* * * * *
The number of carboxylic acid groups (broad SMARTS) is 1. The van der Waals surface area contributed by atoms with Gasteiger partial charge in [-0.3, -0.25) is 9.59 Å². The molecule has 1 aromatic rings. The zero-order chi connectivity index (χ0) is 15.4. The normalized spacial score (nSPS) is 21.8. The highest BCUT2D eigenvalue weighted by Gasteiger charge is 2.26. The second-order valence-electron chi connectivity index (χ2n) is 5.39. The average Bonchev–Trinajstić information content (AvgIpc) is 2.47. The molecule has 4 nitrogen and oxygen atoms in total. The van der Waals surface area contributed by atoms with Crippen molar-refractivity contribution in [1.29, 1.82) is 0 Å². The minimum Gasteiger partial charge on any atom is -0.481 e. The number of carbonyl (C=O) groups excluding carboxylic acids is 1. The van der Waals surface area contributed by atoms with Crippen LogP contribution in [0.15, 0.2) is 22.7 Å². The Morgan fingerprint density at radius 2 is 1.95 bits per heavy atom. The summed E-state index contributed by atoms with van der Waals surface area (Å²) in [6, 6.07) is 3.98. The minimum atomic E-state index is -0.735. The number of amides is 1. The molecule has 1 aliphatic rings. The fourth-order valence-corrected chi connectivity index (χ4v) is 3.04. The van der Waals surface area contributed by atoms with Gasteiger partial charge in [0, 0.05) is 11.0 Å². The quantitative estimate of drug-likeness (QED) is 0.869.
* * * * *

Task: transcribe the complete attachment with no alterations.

The number of carboxylic acid groups (broad SMARTS) is 1. The van der Waals surface area contributed by atoms with Gasteiger partial charge in [-0.3, -0.25) is 9.59 Å². The molecule has 1 aromatic rings. The zero-order chi connectivity index (χ0) is 15.4. The normalized spacial score (nSPS) is 21.8. The highest BCUT2D eigenvalue weighted by Gasteiger charge is 2.26. The second-order valence-electron chi connectivity index (χ2n) is 5.39. The average Bonchev–Trinajstić information content (AvgIpc) is 2.47. The molecule has 4 nitrogen and oxygen atoms in total. The van der Waals surface area contributed by atoms with Crippen molar-refractivity contribution in [1.29, 1.82) is 0 Å². The minimum Gasteiger partial charge on any atom is -0.481 e. The number of carbonyl (C=O) groups excluding carboxylic acids is 1. The van der Waals surface area contributed by atoms with Crippen LogP contribution in [0.15, 0.2) is 22.7 Å². The Morgan fingerprint density at radius 2 is 1.95 bits per heavy atom. The summed E-state index contributed by atoms with van der Waals surface area (Å²) in [6, 6.07) is 3.98. The minimum atomic E-state index is -0.735. The number of amides is 1. The molecule has 1 aliphatic rings. The fourth-order valence-corrected chi connectivity index (χ4v) is 3.04. The van der Waals surface area contributed by atoms with Gasteiger partial charge in [0, 0.05) is 11.0 Å². The quantitative estimate of drug-likeness (QED) is 0.869.